Tuesday, October 7, 2014

Made in America: The Labels that Made Us

"I don't want to be labeled 'gay,'I want to be labeled 'a human who loves humans.'"
"I'm tired of being labeled. I'm an American. I'm not an African-American; I'm an American."

              I came across a poster with a plain white t-shirt at a LGBT youth center in my early 20's that had the tagline "labels are for cloths not people".  It would always catch me off kilter when I would walk in and see gay, lesbian, bisexual and transgender affirming language plastered elsewhere in the facility.  I remember at the time thinking... "Well, yeah...that makes sense..." in my own closeted little world of fear and internalized homophobia.  I, much like Raven-SymonĂ©, wished for an identity that was mine and couldn't be claimed by anyone else.  Because it was safer. As a white, middle class, able bodied, protestant male I could make that claim fairly seamlessly if I chose to. Over time I got tired of the false sense of security that having a white-washed identity provided.  
            Indeed, Raven states that too she is "tired of being labeled",  though she wasn't speaking generically in this interview. Clearly here she is tired of being labeled "Gay" and "African American".   Her word choice seems odd to me as she made no opinion about her gender and is perfectly happy to repeat that she is an American. Yet, these two identities; they are essential and inseparable parts of who she is, who she is created from, and who she is created to be.  These two identities carry significant history and a collective responsibility to remember the past and collectively act to balance the inequities our forefathers created.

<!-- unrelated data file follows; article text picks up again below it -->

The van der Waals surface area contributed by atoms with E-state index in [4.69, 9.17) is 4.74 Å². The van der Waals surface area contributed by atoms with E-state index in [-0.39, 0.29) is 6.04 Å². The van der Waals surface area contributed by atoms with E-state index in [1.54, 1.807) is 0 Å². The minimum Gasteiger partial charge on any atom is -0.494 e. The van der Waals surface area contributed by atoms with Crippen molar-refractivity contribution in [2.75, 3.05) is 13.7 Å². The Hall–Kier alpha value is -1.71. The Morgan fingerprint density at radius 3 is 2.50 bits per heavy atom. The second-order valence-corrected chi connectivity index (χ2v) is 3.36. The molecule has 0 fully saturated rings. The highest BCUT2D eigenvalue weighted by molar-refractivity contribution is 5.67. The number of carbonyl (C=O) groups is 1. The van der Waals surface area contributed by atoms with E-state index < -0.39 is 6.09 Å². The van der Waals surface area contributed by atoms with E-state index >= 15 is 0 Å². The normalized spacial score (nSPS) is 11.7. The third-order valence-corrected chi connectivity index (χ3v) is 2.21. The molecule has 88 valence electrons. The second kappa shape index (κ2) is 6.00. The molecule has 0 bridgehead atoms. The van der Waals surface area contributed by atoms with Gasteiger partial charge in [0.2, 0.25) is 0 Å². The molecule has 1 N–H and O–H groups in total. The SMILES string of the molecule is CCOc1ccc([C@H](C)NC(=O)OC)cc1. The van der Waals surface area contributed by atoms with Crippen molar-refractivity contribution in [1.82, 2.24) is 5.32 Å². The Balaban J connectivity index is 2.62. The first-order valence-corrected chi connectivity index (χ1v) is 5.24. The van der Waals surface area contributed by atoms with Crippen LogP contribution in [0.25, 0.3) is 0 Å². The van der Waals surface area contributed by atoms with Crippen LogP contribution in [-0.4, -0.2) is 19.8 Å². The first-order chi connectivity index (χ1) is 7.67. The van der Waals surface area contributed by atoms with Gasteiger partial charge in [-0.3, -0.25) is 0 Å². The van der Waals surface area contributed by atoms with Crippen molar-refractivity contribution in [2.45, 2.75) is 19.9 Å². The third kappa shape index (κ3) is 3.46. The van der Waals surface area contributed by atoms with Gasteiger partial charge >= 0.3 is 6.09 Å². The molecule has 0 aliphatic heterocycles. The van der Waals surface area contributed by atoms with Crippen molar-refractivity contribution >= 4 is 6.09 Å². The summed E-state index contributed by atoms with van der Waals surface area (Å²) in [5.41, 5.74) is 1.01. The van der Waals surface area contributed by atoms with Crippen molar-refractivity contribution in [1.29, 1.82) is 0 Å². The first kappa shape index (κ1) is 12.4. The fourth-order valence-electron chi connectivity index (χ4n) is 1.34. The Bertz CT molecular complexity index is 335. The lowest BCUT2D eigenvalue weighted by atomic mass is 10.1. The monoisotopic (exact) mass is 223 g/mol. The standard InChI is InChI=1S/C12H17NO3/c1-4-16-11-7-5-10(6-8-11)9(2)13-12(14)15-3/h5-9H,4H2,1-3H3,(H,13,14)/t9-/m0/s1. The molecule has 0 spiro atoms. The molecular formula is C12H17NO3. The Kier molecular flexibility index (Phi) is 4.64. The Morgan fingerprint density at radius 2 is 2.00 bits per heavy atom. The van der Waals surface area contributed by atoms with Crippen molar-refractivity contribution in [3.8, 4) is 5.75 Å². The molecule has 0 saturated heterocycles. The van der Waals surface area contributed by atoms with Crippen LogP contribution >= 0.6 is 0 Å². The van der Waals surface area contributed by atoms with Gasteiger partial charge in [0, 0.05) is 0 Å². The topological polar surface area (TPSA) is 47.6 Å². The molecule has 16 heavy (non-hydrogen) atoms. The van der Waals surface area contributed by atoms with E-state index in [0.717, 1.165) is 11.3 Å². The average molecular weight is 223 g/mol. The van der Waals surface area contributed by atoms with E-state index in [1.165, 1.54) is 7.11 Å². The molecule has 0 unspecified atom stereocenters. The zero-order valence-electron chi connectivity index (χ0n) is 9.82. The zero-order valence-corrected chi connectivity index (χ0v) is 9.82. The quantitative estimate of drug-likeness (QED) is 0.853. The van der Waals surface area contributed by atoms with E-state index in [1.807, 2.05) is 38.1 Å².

Most importantly however, GAY WOMEN of COLOR NEVER  have a platform to speak about their experience and not only their experience but the experience of people who have similar stories but, who have to fight to be heard amongst the throngs and the masses.  She had a profound opportunity to tell the world that she is a proud Black Gay Woman who is in love and maybe, some kid in some youth center could have heard her story.  Instead, she chose to use her time to talk about how label-less she is. Meanwhile, gay kids are ending their lives, trans men and women are being killed, and black men and women are being gunned down by police and "do gooder" white folks".  
            Also, I think it is important to understand that to say you are an American, is not an innocuous statement.  American is, perhaps, the most loaded of all the identities because it is to say that I am willing to own that I acknowledge not only the indescribable beauty of our collective history, but the annuls of horrors as well.  
           We are who we are. We cannot change our genetic history nor can we change our heritage despite the sound bites we provide through social media or through the inner workings of our minds.  When we embrace our identity, especially those disenfranchised and oppressed, we turn our burdens into our greatest blessings.  It is our duty as social workers, to encourage all to be proud of who they are and where they come from and to truly honor what it means to be human.

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